Pujols beat top-seeded Kyle Schwarber in a heartwarming first-round upset before Soto finished his night in a victory that probably didn’t much bother Pujols, an idol to fellow Dominican stars such as Soto and Rodriguez.

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Rafael Nadal announces he will not be playing at the Canadian Open

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Montreal, Canada- 22 Grand Slam champion, Rafael Nadal, has announced that he will not be playing at the Canadian Open which kicks off this weekend.

Nadal cited that the reason to abandon the Canadian Open was a result of an abundance of caution regarding injury concerns.

“From the vacation days and my subsequent return to training, everything has gone well these weeks. Four days ago, I also started training my serve and yesterday, after training, I had a little discomfort that was still there today.

We have decided not to travel to Montreal and continue with the training sessions without forcing ourselves. I sincerely thank the tournament director, Eugene, and his entire team for the understanding and support they have always shown me, and today was no exception.

I hope to play again in Montreal, a tournament that I love and that I have won five times in front of an audience that has always welcomed me with great affection. I have no choice but to be prudent at this point and think about health,” said the Spaniard.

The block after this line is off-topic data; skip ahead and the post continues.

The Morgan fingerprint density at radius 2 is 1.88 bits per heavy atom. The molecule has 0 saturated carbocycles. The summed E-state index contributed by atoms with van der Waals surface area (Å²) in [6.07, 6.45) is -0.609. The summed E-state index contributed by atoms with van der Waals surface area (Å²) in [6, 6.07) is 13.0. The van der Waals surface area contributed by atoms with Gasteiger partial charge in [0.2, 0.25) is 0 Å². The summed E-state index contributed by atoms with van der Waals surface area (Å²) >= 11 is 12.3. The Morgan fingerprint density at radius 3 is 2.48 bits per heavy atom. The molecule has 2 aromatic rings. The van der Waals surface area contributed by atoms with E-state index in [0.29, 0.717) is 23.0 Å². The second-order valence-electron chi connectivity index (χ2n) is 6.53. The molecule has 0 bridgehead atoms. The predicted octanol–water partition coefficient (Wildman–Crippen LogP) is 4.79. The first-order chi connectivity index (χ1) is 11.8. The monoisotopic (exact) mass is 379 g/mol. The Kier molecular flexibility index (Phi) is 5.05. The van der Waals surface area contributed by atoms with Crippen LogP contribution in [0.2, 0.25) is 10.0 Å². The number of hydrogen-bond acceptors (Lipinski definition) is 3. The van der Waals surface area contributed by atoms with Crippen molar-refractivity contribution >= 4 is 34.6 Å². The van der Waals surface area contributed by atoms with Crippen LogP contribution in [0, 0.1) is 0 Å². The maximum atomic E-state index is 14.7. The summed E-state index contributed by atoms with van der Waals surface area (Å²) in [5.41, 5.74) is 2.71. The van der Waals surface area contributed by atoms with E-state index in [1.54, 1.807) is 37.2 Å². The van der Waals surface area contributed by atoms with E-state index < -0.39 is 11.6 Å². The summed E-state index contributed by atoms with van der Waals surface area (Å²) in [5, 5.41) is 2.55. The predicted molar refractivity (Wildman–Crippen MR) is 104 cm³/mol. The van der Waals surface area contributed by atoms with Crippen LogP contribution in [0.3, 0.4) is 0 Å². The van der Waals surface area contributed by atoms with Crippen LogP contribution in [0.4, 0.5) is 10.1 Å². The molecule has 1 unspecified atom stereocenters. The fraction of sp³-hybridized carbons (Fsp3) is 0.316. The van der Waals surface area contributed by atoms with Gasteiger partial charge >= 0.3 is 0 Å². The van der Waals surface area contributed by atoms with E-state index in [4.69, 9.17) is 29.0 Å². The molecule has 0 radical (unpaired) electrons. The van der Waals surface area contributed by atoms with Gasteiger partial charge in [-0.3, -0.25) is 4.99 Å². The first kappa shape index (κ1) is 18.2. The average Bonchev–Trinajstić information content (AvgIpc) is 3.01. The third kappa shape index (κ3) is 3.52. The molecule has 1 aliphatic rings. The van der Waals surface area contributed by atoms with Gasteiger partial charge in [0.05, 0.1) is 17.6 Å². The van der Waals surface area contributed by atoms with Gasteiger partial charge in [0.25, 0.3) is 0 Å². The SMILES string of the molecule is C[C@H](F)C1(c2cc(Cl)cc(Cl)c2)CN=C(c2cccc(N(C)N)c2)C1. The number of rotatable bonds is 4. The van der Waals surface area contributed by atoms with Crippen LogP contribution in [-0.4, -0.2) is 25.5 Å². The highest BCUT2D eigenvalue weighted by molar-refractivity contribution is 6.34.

Last month, Nadal was forced to withdraw from his Wimbledon semifinal against Nick Kyrgios due to an abdominal injury.

Meanwhile, Novak Djokovic has also withdrawn from the Canadian Open as his status as unvaccinated against COVID-19 means he cannot enter the country.

Djokovic is also unlikely to play at the US Open after organizers said they would respect the American government rules over travel for unvaccinated players as the United States (US) requires non-citizens to be vaccinated against COVID-19 to enter.

“Per the Grand Slam Rule Book, all eligible players are automatically entered into the men’s and women’s singles main draw fields based on ranking 42 days prior to the first Monday of the event.

The US Open does not have a vaccination mandate in place for players, but it will respect the US government’s position regarding travel into the country for unvaccinated non-US citizens,” read a statement from the US Open which is set to take place in New York from the 29th of August to the 11th of September, 2022.